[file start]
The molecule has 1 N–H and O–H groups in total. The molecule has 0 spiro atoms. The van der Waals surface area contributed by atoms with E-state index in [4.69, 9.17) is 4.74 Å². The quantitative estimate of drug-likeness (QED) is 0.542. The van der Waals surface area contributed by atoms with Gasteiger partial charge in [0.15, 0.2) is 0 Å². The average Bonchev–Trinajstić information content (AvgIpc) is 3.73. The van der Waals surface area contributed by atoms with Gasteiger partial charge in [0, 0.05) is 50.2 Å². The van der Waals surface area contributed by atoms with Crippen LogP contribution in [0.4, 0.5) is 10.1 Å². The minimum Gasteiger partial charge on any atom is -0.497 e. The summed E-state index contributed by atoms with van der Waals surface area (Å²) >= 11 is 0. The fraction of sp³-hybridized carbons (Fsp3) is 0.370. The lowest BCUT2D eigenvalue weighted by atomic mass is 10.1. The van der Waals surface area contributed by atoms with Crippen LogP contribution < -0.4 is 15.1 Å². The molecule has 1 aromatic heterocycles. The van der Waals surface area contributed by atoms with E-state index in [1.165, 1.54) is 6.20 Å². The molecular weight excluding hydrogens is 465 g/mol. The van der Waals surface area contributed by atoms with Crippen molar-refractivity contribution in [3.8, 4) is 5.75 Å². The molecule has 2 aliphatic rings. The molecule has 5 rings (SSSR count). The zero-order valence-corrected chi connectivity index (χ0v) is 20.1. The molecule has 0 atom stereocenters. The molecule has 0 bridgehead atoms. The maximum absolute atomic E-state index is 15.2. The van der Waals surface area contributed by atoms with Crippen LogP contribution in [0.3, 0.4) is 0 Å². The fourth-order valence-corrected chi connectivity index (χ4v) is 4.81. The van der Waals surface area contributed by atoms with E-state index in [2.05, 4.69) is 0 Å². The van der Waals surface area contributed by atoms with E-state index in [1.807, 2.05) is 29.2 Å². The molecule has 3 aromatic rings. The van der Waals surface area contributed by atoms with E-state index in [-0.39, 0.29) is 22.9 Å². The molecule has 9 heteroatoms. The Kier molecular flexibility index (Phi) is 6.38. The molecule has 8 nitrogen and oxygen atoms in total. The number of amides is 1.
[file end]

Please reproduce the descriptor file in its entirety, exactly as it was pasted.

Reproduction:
The molecule has 1 N–H and O–H groups in total. The molecule has 0 spiro atoms. The van der Waals surface area contributed by atoms with E-state index in [4.69, 9.17) is 4.74 Å². The quantitative estimate of drug-likeness (QED) is 0.542. The van der Waals surface area contributed by atoms with Gasteiger partial charge in [0.15, 0.2) is 0 Å². The average Bonchev–Trinajstić information content (AvgIpc) is 3.73. The van der Waals surface area contributed by atoms with Gasteiger partial charge in [0, 0.05) is 50.2 Å². The van der Waals surface area contributed by atoms with Crippen LogP contribution in [0.4, 0.5) is 10.1 Å². The minimum Gasteiger partial charge on any atom is -0.497 e. The summed E-state index contributed by atoms with van der Waals surface area (Å²) >= 11 is 0. The fraction of sp³-hybridized carbons (Fsp3) is 0.370. The lowest BCUT2D eigenvalue weighted by atomic mass is 10.1. The van der Waals surface area contributed by atoms with Crippen LogP contribution < -0.4 is 15.1 Å². The molecule has 1 aromatic heterocycles. The van der Waals surface area contributed by atoms with E-state index in [1.165, 1.54) is 6.20 Å². The molecular weight excluding hydrogens is 465 g/mol. The van der Waals surface area contributed by atoms with Crippen molar-refractivity contribution in [3.8, 4) is 5.75 Å². The molecule has 2 aliphatic rings. The molecule has 5 rings (SSSR count). The zero-order valence-corrected chi connectivity index (χ0v) is 20.1. The molecule has 0 atom stereocenters. The molecule has 0 bridgehead atoms. The maximum absolute atomic E-state index is 15.2. The van der Waals surface area contributed by atoms with Crippen LogP contribution in [0.3, 0.4) is 0 Å². The fourth-order valence-corrected chi connectivity index (χ4v) is 4.81. The van der Waals surface area contributed by atoms with E-state index in [2.05, 4.69) is 0 Å². The van der Waals surface area contributed by atoms with E-state index in [1.807, 2.05) is 29.2 Å². The molecule has 3 aromatic rings. The van der Waals surface area contributed by atoms with E-state index in [-0.39, 0.29) is 22.9 Å². The molecule has 9 heteroatoms. The Kier molecular flexibility index (Phi) is 6.38. The molecule has 8 nitrogen and oxygen atoms in total. The number of amides is 1.